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Smart Politics Projections: South Dakota House (2008)

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Through the morning of November 4th, Smart Politics is running a series of electoral projections for Upper Midwestern federal and state governmental contests. The ninth projections in the series are State House races in the State of South Dakota.

South Dakota: State House.
Balance of power: Republicans (50 to 20)
2006 Results: Democrats +1
Seats up for reelection in 2008: 70
Open seats: Republicans = 20; Democrats = 11
Incumbents on the ballot: Republicans = 30; Democrats = 9

Outlook: South Dakota's House is divided into 33 two-member districts and 4 single-member districts. Major parties can run up to two candidates in each dual-member district. Despite only gaining one seat in the Democratic-friendly national political environment of 2006, House Democratic candidates will have more opportunities to cut into the GOP's 30-seat advantage this year. Democrats have opportunities for pick-ups in Districts 3, 12, 18, 19, 20, 21, 26B, 31, 32, and 33. Republicans, meanwhile, are hoping to help negate any losses by picking up seats in Districts 22 and 25. Both Republicans and Democrats have opportunities for pick-ups in Districts 8, 14, and 27. As with the State Senate races, Democrats will be assisted at the margins with Senator Tim Johnson and At-large Representative Stephanie Herseth-Sandlin on the ballot, as well as Barack Obama at the top of the ticket.

Projection: Democrats +5. Republicans retain control of House.

Previous post: Smart Politics Projections: South Dakota Senate (2008)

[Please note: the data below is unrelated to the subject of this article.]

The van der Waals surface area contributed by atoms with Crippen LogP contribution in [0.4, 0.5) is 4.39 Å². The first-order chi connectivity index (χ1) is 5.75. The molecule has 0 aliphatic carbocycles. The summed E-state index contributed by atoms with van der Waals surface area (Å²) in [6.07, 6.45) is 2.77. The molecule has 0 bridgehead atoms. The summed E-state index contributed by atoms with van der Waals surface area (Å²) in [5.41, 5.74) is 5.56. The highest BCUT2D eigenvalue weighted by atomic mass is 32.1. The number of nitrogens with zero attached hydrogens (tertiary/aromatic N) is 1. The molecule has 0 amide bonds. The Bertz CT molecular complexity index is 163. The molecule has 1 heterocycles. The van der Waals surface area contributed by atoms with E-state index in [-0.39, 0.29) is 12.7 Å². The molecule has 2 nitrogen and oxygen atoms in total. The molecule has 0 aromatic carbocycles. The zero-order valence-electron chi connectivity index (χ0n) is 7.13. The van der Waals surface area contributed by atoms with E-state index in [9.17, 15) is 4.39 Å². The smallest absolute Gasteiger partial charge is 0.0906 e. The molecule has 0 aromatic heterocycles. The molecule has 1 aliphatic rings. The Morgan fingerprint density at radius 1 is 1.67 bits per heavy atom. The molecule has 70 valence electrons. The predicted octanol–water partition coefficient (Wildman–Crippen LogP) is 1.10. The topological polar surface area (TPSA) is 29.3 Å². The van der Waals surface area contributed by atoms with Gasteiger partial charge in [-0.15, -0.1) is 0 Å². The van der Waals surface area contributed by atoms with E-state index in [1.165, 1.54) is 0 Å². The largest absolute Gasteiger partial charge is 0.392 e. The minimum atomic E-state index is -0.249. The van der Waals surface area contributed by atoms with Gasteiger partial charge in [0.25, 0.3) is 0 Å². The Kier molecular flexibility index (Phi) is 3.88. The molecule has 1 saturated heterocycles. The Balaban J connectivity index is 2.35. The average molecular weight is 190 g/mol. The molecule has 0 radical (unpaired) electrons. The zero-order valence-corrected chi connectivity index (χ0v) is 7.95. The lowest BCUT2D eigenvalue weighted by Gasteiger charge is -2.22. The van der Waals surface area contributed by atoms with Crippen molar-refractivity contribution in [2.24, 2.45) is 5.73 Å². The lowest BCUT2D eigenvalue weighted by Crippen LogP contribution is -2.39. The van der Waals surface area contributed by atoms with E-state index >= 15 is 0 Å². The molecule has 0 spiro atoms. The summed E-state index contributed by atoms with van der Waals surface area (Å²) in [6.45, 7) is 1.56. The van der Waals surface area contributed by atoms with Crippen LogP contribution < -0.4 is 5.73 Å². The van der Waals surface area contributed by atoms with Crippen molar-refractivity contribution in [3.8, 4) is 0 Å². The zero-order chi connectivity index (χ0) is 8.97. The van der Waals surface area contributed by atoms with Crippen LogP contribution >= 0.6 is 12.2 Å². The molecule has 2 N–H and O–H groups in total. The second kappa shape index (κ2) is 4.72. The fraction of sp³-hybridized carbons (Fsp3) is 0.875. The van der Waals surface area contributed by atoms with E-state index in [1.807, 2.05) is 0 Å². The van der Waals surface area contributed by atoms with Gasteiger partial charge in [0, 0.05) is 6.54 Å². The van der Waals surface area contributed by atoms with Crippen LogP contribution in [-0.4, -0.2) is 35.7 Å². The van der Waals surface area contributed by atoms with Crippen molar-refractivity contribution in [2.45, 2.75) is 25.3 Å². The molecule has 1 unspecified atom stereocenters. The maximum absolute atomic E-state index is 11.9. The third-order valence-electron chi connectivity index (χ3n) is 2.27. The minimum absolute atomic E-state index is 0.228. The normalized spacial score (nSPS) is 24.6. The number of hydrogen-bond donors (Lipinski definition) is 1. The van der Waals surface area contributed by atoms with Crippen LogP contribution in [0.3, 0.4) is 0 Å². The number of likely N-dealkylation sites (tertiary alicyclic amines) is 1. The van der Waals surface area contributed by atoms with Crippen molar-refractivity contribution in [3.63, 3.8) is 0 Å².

Next post: Smart Politics Projections: Federal Races in Minnesota

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Remains of the Data

No Free Passes: States With 2 Major Party Candidates in Every US House Race

Indiana has now placed candidates from both major parties on the ballot in a nation-best 189 consecutive U.S. House races, with New Hampshire, Minnesota, Idaho, and Montana also north of 100 in a row.

Political Crumbs

Gubernatorial Highs and Lows

Two sitting governors currently hold the record for the highest gubernatorial vote ever received in their respective states by a non-incumbent: Republican Matt Mead of Wyoming (65.7 percent in 2010) and outgoing GOPer Dave Heineman of Nebraska (73.4 percent in 2006). Republican Gary Herbert of Utah had not previously won a gubernatorial contest when he notched a state record 64.1 percent for his first victory in 2010, but was an incumbent at the time after ascending to the position in 2009 after the early departure of Jon Huntsman. Meanwhile, two sitting governors hold the record in their states for the lowest mark ever recorded by a winning gubernatorial candidate (incumbent or otherwise): independent-turned-Democrat Lincoln Chafee of Rhode Island (36.1 percent in 2010) and Democrat Terry McAuliffe of Virginia (47.8 percent in 2013).


An Idaho Six Pack

Two-term Idaho Republican Governor Butch Otter only polled at 39 percent in a recent PPP survey of the state's 2014 race - just four points ahead of Democratic businessman A.J. Balukoff. Otter's low numbers reflect his own struggles as a candidate (witness his weak primary win against State Senator Russ Fulcher) combined with the opportunity for disgruntled Idahoans to cast their votes for one of four third party and independent candidates, who collectively received the support of 12 percent of likely voters: Libertarian John Bujak, the Constitution Party's Steve Pankey, and independents Jill Humble and Pro-Life (aka Marvin Richardson). The six candidate options in a gubernatorial race sets an all-time record in the Gem State across the 46 elections conducted since statehood. The previous high water mark of five candidates was reached in seven previous cycles: 1902, 1904, 1908, 1912, 1914, 1966, and 2010.


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